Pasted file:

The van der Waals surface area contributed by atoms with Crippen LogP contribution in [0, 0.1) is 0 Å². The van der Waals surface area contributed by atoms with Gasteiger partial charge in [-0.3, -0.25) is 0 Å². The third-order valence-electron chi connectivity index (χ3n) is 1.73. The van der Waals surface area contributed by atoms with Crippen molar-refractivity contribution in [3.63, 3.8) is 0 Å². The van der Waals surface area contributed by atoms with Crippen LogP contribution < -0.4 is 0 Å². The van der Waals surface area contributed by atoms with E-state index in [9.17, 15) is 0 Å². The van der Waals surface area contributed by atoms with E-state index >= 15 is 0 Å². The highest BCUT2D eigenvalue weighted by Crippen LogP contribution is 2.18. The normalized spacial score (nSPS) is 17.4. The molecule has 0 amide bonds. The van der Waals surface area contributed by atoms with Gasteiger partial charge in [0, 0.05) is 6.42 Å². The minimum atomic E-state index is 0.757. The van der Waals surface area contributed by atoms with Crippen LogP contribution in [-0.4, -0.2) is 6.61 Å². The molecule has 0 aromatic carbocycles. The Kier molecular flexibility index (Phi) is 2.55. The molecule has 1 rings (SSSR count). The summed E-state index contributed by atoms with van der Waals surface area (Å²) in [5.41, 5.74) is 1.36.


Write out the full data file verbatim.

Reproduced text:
The van der Waals surface area contributed by atoms with Crippen LogP contribution in [0, 0.1) is 0 Å². The van der Waals surface area contributed by atoms with Gasteiger partial charge in [-0.3, -0.25) is 0 Å². The third-order valence-electron chi connectivity index (χ3n) is 1.73. The van der Waals surface area contributed by atoms with Crippen molar-refractivity contribution in [3.63, 3.8) is 0 Å². The van der Waals surface area contributed by atoms with Crippen LogP contribution < -0.4 is 0 Å². The van der Waals surface area contributed by atoms with E-state index in [9.17, 15) is 0 Å². The van der Waals surface area contributed by atoms with E-state index >= 15 is 0 Å². The highest BCUT2D eigenvalue weighted by Crippen LogP contribution is 2.18. The normalized spacial score (nSPS) is 17.4. The molecule has 0 amide bonds. The van der Waals surface area contributed by atoms with Gasteiger partial charge in [0, 0.05) is 6.42 Å². The minimum atomic E-state index is 0.757. The van der Waals surface area contributed by atoms with Crippen LogP contribution in [-0.4, -0.2) is 6.61 Å². The molecule has 0 aromatic carbocycles. The Kier molecular flexibility index (Phi) is 2.55. The molecule has 1 rings (SSSR count). The summed E-state index contributed by atoms with van der Waals surface area (Å²) in [5.41, 5.74) is 1.36.